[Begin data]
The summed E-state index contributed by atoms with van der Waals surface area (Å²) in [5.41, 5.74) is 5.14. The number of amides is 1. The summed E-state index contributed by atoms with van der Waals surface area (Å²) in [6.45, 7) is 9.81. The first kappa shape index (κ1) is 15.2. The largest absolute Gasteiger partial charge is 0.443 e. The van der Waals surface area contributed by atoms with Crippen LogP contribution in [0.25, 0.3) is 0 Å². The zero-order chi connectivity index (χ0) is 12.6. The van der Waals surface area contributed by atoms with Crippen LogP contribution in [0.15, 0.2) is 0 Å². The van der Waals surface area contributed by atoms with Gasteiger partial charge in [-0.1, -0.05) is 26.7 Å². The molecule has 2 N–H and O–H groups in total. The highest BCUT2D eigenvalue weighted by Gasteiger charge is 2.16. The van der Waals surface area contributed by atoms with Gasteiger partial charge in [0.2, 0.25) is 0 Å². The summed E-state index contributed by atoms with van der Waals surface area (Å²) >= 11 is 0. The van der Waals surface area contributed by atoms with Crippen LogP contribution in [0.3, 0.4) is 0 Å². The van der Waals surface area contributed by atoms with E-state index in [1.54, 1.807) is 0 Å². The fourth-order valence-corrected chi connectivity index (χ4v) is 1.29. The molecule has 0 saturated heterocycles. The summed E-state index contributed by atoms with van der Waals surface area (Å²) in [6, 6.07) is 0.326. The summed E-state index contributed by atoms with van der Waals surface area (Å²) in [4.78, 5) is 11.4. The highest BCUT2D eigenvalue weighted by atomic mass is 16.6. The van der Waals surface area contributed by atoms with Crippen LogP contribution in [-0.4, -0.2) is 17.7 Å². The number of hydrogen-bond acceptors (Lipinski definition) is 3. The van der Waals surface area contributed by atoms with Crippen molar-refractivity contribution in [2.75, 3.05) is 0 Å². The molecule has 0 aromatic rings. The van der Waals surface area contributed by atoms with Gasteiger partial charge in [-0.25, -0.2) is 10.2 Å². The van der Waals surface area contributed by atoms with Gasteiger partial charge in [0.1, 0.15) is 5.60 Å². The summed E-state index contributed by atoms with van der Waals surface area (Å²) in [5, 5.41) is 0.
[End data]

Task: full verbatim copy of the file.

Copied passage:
The summed E-state index contributed by atoms with van der Waals surface area (Å²) in [5.41, 5.74) is 5.14. The number of amides is 1. The summed E-state index contributed by atoms with van der Waals surface area (Å²) in [6.45, 7) is 9.81. The first kappa shape index (κ1) is 15.2. The largest absolute Gasteiger partial charge is 0.443 e. The van der Waals surface area contributed by atoms with Crippen LogP contribution in [0.25, 0.3) is 0 Å². The zero-order chi connectivity index (χ0) is 12.6. The van der Waals surface area contributed by atoms with Crippen LogP contribution in [0.15, 0.2) is 0 Å². The van der Waals surface area contributed by atoms with Gasteiger partial charge in [-0.1, -0.05) is 26.7 Å². The molecule has 2 N–H and O–H groups in total. The highest BCUT2D eigenvalue weighted by Gasteiger charge is 2.16. The van der Waals surface area contributed by atoms with Gasteiger partial charge in [0.2, 0.25) is 0 Å². The summed E-state index contributed by atoms with van der Waals surface area (Å²) >= 11 is 0. The van der Waals surface area contributed by atoms with Crippen LogP contribution in [0.3, 0.4) is 0 Å². The van der Waals surface area contributed by atoms with E-state index in [1.54, 1.807) is 0 Å². The fourth-order valence-corrected chi connectivity index (χ4v) is 1.29. The molecule has 0 saturated heterocycles. The summed E-state index contributed by atoms with van der Waals surface area (Å²) in [6, 6.07) is 0.326. The summed E-state index contributed by atoms with van der Waals surface area (Å²) in [4.78, 5) is 11.4. The highest BCUT2D eigenvalue weighted by atomic mass is 16.6. The van der Waals surface area contributed by atoms with Crippen LogP contribution in [-0.4, -0.2) is 17.7 Å². The number of hydrogen-bond acceptors (Lipinski definition) is 3. The van der Waals surface area contributed by atoms with Crippen molar-refractivity contribution in [2.75, 3.05) is 0 Å². The molecule has 0 aromatic rings. The van der Waals surface area contributed by atoms with Gasteiger partial charge in [-0.25, -0.2) is 10.2 Å². The van der Waals surface area contributed by atoms with Gasteiger partial charge in [0.1, 0.15) is 5.60 Å². The summed E-state index contributed by atoms with van der Waals surface area (Å²) in [5, 5.41) is 0.